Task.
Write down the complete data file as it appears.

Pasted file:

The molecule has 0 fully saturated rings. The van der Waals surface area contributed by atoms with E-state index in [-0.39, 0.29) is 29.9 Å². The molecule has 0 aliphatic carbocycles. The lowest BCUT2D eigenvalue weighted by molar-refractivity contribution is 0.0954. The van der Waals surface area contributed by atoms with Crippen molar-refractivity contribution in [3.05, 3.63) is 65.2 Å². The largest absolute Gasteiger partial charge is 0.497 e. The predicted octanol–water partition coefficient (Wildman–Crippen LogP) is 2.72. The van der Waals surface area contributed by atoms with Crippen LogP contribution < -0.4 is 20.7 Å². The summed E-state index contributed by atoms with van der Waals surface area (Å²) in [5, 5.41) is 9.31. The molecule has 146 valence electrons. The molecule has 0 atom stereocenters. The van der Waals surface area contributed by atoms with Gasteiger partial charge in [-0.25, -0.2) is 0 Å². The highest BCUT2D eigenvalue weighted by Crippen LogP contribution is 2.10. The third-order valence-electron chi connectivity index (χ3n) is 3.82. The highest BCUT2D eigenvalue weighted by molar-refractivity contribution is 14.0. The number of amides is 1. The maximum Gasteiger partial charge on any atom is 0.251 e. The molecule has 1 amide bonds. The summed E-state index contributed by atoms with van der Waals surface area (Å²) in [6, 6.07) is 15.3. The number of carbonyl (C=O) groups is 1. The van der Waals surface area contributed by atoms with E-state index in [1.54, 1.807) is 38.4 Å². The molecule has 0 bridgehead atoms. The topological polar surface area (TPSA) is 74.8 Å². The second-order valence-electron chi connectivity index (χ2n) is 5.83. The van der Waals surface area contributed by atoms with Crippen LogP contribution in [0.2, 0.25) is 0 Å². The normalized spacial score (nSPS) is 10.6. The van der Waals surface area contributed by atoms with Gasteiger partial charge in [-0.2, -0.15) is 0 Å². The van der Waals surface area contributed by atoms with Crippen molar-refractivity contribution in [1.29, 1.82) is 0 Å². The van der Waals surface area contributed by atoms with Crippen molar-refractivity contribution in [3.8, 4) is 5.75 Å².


The molecule has 0 fully saturated rings. The van der Waals surface area contributed by atoms with E-state index in [-0.39, 0.29) is 29.9 Å². The molecule has 0 aliphatic carbocycles. The lowest BCUT2D eigenvalue weighted by molar-refractivity contribution is 0.0954. The van der Waals surface area contributed by atoms with Crippen molar-refractivity contribution in [3.05, 3.63) is 65.2 Å². The largest absolute Gasteiger partial charge is 0.497 e. The predicted octanol–water partition coefficient (Wildman–Crippen LogP) is 2.72. The van der Waals surface area contributed by atoms with Crippen LogP contribution < -0.4 is 20.7 Å². The summed E-state index contributed by atoms with van der Waals surface area (Å²) in [5, 5.41) is 9.31. The molecule has 146 valence electrons. The molecule has 0 atom stereocenters. The van der Waals surface area contributed by atoms with Gasteiger partial charge in [-0.25, -0.2) is 0 Å². The highest BCUT2D eigenvalue weighted by Crippen LogP contribution is 2.10. The third-order valence-electron chi connectivity index (χ3n) is 3.82. The highest BCUT2D eigenvalue weighted by molar-refractivity contribution is 14.0. The number of amides is 1. The maximum Gasteiger partial charge on any atom is 0.251 e. The molecule has 1 amide bonds. The summed E-state index contributed by atoms with van der Waals surface area (Å²) in [6, 6.07) is 15.3. The number of carbonyl (C=O) groups is 1. The van der Waals surface area contributed by atoms with E-state index in [1.54, 1.807) is 38.4 Å². The molecule has 0 bridgehead atoms. The topological polar surface area (TPSA) is 74.8 Å². The second-order valence-electron chi connectivity index (χ2n) is 5.83. The van der Waals surface area contributed by atoms with Crippen LogP contribution in [0.2, 0.25) is 0 Å². The normalized spacial score (nSPS) is 10.6. The van der Waals surface area contributed by atoms with Gasteiger partial charge in [-0.2, -0.15) is 0 Å². The van der Waals surface area contributed by atoms with Crippen molar-refractivity contribution in [1.29, 1.82) is 0 Å². The van der Waals surface area contributed by atoms with Crippen molar-refractivity contribution in [3.8, 4) is 5.75 Å².